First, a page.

Ten Years of Knowledge Harvesting: Lessons and Challenges

Abstract : This article is a retrospective on the theme of knowledge harvesting: automatically constructing large high-quality knowledge bases from Internet sources. We draw on our experience in the Yago-Naga project over the last decade, but consider other projects as well. The article discusses lessons learned on the architecture of a knowledge harvesting system, and points out open challenges and research opportunities. 1 Large High-Quality Knowledge Bases Turning Internet content, with its wealth of latent-value but noisy text and data sources, into crisp " machine knowledge " that can power intelligent applications is a long-standing goal of computer science. Over the last ten years, knowledge harvesting has made tremendous progress, leveraging advances in scalable information extraction and the availability of curated knowledge-sharing sources such as Wikipedia. Unlike the seminal projects on manually crafted knowledge bases and ontologies, like Cyc [27] and WordNet [14], knowledge harvesting is automated and operates at Web scale. Automatically constructed knowledge bases – KB's for short – have become a powerful asset for search, analytics, recommendations, and data integration, with intensive use at big industrial stakeholders. Prominent examples are the Google Knowledge Graph, Facebook's Graph Search, Microsoft Satori as well as domain-specific knowledge bases in business, finance, life sciences, and more. These achievements are rooted in academic research and community projects starting ten years ago, most notably, DBpedia [2], Freebase [5], KnowItAll [13], WikiTaxonomy [34] and Yago [41]. More recent major projects along these lines include BabelNet [31] ConceptNet [40], DeepDive [39], EntityCube (aka. Renlifang) [33], KnowledgeVault [9], Nell [6] Probase [50], Wikidata [47], XLore [48]. The largest of the KB's from these projects contain many millions of entities (i.e., people, places, products etc.) and billions of facts about them (i.e., attribute values and relationships with other entities). Moreover, entities are organized into a taxonomy of semantic classes, sometimes with hundred thousands of fine-grained types. All this is often represented in the form of subject-predicate-object (SPO) triples, following the RDF data model, and some of the KB's – most notably DBpedia – are central to the Web of Linked Open Data [18]. For illustration, here are some examples of SPO triples about Steve Jobs:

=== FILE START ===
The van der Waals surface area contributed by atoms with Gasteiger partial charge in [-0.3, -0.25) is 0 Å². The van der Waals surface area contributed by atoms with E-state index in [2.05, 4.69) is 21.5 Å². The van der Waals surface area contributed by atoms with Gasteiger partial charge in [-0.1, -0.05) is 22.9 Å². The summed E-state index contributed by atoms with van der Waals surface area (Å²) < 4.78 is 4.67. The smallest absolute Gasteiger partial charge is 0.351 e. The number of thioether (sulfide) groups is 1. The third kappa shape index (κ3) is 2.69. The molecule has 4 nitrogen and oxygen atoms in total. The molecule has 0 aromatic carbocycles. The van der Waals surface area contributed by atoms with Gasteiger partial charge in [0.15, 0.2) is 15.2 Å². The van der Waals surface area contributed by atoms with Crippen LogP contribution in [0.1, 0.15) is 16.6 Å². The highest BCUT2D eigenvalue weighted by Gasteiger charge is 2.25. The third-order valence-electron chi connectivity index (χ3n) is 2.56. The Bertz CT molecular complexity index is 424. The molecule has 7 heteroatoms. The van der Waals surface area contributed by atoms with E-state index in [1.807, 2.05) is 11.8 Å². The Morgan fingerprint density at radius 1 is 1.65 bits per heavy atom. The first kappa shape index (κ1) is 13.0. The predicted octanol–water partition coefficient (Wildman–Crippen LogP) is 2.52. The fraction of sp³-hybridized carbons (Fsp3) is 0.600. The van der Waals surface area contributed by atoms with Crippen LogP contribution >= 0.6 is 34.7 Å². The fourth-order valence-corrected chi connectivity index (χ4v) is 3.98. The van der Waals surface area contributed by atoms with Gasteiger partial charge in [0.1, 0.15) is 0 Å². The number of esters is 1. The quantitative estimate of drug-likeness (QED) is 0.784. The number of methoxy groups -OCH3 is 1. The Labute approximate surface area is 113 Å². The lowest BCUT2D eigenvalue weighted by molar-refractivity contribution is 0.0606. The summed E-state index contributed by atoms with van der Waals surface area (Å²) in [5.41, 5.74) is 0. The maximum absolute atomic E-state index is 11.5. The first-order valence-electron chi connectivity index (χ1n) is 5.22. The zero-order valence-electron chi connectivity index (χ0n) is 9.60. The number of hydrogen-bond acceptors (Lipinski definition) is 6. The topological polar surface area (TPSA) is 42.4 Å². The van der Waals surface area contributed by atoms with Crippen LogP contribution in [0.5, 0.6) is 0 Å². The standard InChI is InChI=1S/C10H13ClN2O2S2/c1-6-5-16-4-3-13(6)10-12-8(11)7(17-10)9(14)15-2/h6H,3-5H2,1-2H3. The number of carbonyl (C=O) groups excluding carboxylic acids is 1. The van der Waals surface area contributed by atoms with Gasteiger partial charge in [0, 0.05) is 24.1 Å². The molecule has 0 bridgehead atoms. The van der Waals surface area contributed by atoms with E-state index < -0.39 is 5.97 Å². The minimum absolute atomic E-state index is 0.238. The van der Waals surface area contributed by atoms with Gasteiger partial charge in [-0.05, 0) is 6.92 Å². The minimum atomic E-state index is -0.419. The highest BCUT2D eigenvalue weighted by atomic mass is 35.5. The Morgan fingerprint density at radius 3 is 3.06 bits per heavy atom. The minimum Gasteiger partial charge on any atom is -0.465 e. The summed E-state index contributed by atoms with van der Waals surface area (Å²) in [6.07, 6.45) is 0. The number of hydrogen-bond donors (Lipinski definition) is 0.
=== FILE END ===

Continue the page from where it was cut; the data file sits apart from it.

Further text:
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Gerhard Weikum, Johannes Hoffart, Fabian Suchanek. Ten Years of Knowledge Harvesting: Lessons and Challenges. Bulletin of the IEEE Computer Society Technical Committee on Data Engineering, 2016. ⟨hal-01699054⟩

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